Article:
A Community Devoted to the Preservation and Practice of Celestial Navigation and Other Methods of Traditional Wayfinding
From: David Pike
Date: 2017 Aug 6, 14:27 -0700
John you wrote: One volume of HO229 is for latitudes 0-45 degrees and the other is for latitudes 46-90. If we were on a training mission where we knew that we would not be going north of 45, we only carried one. For operational missions (airborne alert), we carried both.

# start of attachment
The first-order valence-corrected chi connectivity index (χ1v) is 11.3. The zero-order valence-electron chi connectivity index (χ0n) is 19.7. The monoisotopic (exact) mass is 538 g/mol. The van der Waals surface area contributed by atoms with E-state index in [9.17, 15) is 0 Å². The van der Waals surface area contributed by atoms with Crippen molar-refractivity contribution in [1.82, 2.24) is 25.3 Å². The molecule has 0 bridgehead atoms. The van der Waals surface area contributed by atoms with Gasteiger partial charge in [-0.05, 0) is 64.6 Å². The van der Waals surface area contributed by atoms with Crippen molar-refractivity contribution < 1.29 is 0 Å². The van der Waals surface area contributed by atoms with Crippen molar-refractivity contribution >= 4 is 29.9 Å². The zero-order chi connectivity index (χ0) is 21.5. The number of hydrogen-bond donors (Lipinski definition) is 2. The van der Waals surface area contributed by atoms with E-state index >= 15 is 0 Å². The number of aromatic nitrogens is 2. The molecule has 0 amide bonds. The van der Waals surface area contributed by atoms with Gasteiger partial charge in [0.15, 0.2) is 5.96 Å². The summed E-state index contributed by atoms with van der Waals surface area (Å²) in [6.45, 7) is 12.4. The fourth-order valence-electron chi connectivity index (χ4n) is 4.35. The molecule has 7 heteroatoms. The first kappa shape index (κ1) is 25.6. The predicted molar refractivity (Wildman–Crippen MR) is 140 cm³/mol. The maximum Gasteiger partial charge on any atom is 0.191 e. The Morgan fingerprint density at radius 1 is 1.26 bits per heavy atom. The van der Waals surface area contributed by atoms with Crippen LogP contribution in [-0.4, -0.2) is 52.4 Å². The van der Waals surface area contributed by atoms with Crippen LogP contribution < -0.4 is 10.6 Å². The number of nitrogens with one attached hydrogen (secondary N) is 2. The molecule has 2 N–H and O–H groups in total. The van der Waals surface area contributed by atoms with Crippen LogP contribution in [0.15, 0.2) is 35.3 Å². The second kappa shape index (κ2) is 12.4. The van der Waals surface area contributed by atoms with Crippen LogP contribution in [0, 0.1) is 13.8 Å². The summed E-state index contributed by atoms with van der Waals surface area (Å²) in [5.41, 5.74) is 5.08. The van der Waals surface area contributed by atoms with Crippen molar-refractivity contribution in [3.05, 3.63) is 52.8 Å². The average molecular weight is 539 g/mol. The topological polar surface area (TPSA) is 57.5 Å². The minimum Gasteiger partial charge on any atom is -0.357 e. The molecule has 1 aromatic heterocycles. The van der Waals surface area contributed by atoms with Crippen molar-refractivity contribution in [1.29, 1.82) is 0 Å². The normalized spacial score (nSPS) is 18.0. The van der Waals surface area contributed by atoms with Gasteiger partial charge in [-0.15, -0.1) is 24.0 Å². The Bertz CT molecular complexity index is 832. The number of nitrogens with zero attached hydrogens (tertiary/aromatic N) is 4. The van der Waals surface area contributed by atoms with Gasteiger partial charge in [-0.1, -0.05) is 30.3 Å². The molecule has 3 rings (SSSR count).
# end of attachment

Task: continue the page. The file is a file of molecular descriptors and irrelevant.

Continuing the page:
Like Gary and Frank, I suspect you were using HO249/AP3270 the format of which was agreed between the USAF, RAF, and RCAF in April 1950. The changeover between Vol 2 and Vol 3 was Latitude 39/40 degrees not 45 degrees. I don’t know why, but 40N gets all of Canada and most of Northern Europe into one volume. You mentioned weight. Why not keep all three volumes in the aircraft? This has no effect on take-off weight, reduces distribution costs, and certainly reduces the weight of your nav-bag. In the Vulcan, and probably many other RAF aircraft, the Nav-Plotter’s table lifted up like a school desk to reveal space below for Vols 1,2, and 3. If you wished to pre-compute before flight, there were always a few sets available in the Flight Planning Room. As seen in the attached photograph, Vol 3 got most use, and the one in the photo has clearly seen a lot of service. I’ve got pristine copies from eBay, but I prefer to use my dog-eared Vol 3, so that at the same time I can fondly remember all the guys who must have thumbed through its pages. All Navigators were issued with their own 6th monthly copy of the Air Almanac, but this was smaller and lighter. DaveP